ld be the doing some harm to Adam or Eve sleeping; there they find him at the ear of Eve, tempting her in a dream, and bring him, though unwilling, to Gabriel; by whom questioned, he scornfully answers, prepares resistance; but hindered by a sign from heaven flies out of paradise.

O FOR that warning voice, which he,' who saw
Th’ Apocalypse, heard cry in heaven aloud,
Then when the Dragon, put to second rout,
Came furious down to be revenged on men,
“Woe to the inhabitants on earth!” that now,
While time was, our first parents had been warn’d
The coming of their secret foe, and ’scaped,
Haply so 'scaped his mortal snare; for now
Satan, now first inflamed with rage, came down,
The tempter ere th' accuser of mankind,
To wreak on innocent frail man his loss
Of that first battle, and his flight to hell :
Yet not rejoicing in his speed, though bold,
Far off and fearless, nor with cause to boast,
Begins his dire attempt, which, nigh the birth
Now rolling, boils in his tumultuous breast,
And like a devilish engine back recoils

1 St. John. Rev. xii. 10. “And I heard a loud voice saying in heaven, and at verse 12, “Woe to the inhabiters

of the earth and of the sea! for the devil is come down unto you. .

2 Devil,

By act of grace my former state; how soon
Would highth recall high thoughts, how soon unsay
What feign'd submission swore: ease would recant
Vows made in pain, as violent and void.
For never can true reconcilement grow
Where wounds of deadly hate have pierced so deep;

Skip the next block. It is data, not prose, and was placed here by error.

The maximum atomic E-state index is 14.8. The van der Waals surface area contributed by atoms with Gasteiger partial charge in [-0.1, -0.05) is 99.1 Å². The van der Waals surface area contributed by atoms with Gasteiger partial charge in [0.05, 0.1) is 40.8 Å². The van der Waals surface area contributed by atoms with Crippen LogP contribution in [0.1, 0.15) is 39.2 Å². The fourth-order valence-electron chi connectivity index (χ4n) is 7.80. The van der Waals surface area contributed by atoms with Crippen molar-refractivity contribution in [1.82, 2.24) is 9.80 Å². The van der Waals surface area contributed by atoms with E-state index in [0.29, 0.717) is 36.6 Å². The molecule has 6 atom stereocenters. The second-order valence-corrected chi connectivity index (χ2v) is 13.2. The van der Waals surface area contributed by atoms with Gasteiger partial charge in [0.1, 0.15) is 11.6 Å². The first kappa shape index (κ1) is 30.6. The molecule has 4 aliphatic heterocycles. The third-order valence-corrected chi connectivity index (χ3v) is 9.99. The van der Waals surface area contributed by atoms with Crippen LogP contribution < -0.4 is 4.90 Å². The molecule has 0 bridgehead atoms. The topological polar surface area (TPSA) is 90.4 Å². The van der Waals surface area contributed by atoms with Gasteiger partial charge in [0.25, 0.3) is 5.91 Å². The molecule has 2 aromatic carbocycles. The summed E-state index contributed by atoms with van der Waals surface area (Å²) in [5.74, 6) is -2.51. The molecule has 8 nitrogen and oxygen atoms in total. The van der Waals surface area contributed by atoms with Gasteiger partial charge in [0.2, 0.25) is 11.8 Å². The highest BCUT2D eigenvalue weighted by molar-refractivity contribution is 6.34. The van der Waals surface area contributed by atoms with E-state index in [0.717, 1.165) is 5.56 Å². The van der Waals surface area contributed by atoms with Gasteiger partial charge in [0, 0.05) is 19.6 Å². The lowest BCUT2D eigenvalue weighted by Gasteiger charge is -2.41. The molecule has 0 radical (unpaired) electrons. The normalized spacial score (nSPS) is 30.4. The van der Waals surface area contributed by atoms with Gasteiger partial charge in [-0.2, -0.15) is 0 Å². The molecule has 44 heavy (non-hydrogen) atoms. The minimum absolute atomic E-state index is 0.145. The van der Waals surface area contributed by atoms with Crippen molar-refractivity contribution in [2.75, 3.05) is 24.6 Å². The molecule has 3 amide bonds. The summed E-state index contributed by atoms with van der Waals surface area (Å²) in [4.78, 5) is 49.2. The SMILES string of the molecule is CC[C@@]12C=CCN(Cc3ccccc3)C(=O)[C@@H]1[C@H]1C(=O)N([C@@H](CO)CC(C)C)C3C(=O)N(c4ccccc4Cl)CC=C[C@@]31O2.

Which would but lead me to a worse relapse
And heavier fall: so should I purchase dear
Short intermission bought with double smart.
This knows my Punisher; therefore as far
From granting He, as I from begging peace:
All hope excluded thus, behold in stead
Of us out-cast, exiled, his new delight,
Mankind, created, and for him this world.
So farewell hope, and with hope farewell fear,
Farewell remorse : all good to me is lost ;
Evil, be thou my good; by thee at least
Divided empire with heav'n's King I hold;
By thee, and more than half perhaps will reign;
As man ere long and this new world shall know.

Thus while he spake, each passion dimm`d his face
Thrice changed with pale ire, envy, and despair,
Which marr’d his borrow'd visage, and betray'd
Him counterfeit, if any eye beheld :
For heav'nly minds from such distempers foul
Are ever clear. Whereof he soon aware
Each perturbation smooth'd with outward calm,
Artificer of fraud; and was the first
That practised falsehood under saintly show,
Deep malice to conceal, couch'd with revenge.
Yet not enough had practised to deceive
Uriel once warn’d; whose eye pursued him down
The way he went, and on th’ Assyrian mount
Saw him disfigured, more than could befall
Spirit of happy sort: his gestures fierce
He mark'd and mad demeanour, then alone,
As he supposed, all unobserved, unseen.
So on he fares, and to the border comes
Of Eden, where delicious Paradise,
Now nearer, crowns with her enclosure green,